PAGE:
, Volume 59, Issue 8, pp 797–802 | Cite as

Sensitivity of susceptibility-weighted imaging in detecting developmental venous anomalies and associated cavernomas and microhemorrhages in children

  • Allen Young
  • Andrea Poretti
  • Thangamadhan Bosemani
  • Reema Goel
  • Thierry A. G. M. Huisman
Paediatric Neuroradiology



Developmental venous anomalies (DVA) are common neuroimaging abnormalities that are traditionally diagnosed by contrast-enhanced T1-weighted images as the gold standard. We aimed to evaluate the sensitivity of SWI in detecting DVA and associated cavernous malformations (CM) and microhemorrhages in children in order to determine if SWI may replace contrast-enhanced MRI sequences.


Contrast-enhanced T1-weighted images were used as diagnostic gold standard for DVA. The presence of DVA was qualitatively assessed on axial SWI and T2-weighted images by an experienced pediatric neuroradiologist. In addition, the presence of CM and microhemorrhages was evaluated on SWI and contrast-enhanced T1-weighted images.


Fifty-seven children with DVA (34 males, mean age at neuroimaging 11.2 years, range 1 month to 17.9 years) were included in this study. Forty-nine out of 57 DVA were identified on SWI (sensitivity of 86%) and 16 out of 57 DVA were detected on T2-weighted images (sensitivity of 28.1%). General anesthesia-related changes in brain hemodynamics and oxygenation were most likely responsible for the majority of SWI false negative. CM were detected in 12 patients on axial SWI, but only in six on contrast-enhanced T1-weighted images. Associated microhemorrhages could be identified in four patients on both axial SWI and contrast-enhanced T1-weighted images, although more numerous and conspicuous on SWI.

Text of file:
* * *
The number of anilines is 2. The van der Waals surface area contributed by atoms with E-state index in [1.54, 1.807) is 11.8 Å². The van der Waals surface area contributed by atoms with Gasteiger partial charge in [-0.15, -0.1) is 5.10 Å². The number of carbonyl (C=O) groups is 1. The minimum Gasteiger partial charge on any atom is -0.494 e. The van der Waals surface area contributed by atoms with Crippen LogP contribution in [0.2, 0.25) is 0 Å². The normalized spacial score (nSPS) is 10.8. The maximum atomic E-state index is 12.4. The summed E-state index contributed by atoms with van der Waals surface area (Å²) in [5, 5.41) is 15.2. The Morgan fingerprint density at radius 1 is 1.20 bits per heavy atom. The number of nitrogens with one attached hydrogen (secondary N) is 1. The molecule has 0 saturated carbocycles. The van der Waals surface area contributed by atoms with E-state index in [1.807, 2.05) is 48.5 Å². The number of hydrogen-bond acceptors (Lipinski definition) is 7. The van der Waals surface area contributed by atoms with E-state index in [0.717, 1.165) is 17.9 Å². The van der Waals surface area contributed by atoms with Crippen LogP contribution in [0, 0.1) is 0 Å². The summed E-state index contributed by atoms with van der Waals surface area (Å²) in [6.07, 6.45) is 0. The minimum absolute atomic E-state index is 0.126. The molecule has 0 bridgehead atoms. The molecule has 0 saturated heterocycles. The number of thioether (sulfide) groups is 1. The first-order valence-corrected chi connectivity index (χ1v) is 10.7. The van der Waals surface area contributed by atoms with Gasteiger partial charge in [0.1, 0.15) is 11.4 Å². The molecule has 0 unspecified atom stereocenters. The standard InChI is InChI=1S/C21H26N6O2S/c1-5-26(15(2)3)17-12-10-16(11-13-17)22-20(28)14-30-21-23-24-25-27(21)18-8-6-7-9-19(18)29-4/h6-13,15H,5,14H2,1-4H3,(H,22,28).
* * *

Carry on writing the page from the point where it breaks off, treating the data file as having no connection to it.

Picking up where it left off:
SWI can identify DVA and associated cavernous malformations and microhemorrhages with high sensitivity, obviating the need for contrast-enhanced MRI sequences.


Developmental venous anomaly Children Brain Magnetic resonance imaging Susceptibility-weighted imaging 



We would like to thank Dr. Bruno P. Soares for his critical review of this manuscript.

Compliance with ethical standards


No funding was received for this study.

Conflict of interest

The authors declare that they have no conflict of interest.

Ethical standards and patient consent

All procedures performed in the studies involving human participants were in accordance with the ethical standards of the institutional and/or national research committee and with the 1964 Helsinki Declaration and its later amendments or comparable ethical standards. For this type of retrospective study formal consent is not required.

Informed consent

For this type of retrospective study formal consent is not required.

Supplementary material

234_2017_1867_MOESM1_ESM.docx (29 kb)
Supplemental Table 1 (DOCX 29 kb)


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Copyright information

© Springer-Verlag GmbH Germany 2017

Authors and Affiliations

  • Allen Young
    • 1
  • Andrea Poretti
    • 1
    • 2
  • Thangamadhan Bosemani
    • 1
  • Reema Goel
    • 1
  • Thierry A. G. M. Huisman
    • 1
  1. 1.Division of Pediatric Radiology and Pediatric Neuroradiology, The Russell H. Morgan Department of Radiology and Radiological ScienceThe Johns Hopkins School of Medicine, Charlotte R. Bloomberg Children’s CenterBaltimoreUSA
  2. 2.Department of NeurogeneticsKennedy Krieger InstituteBaltimoreUSA

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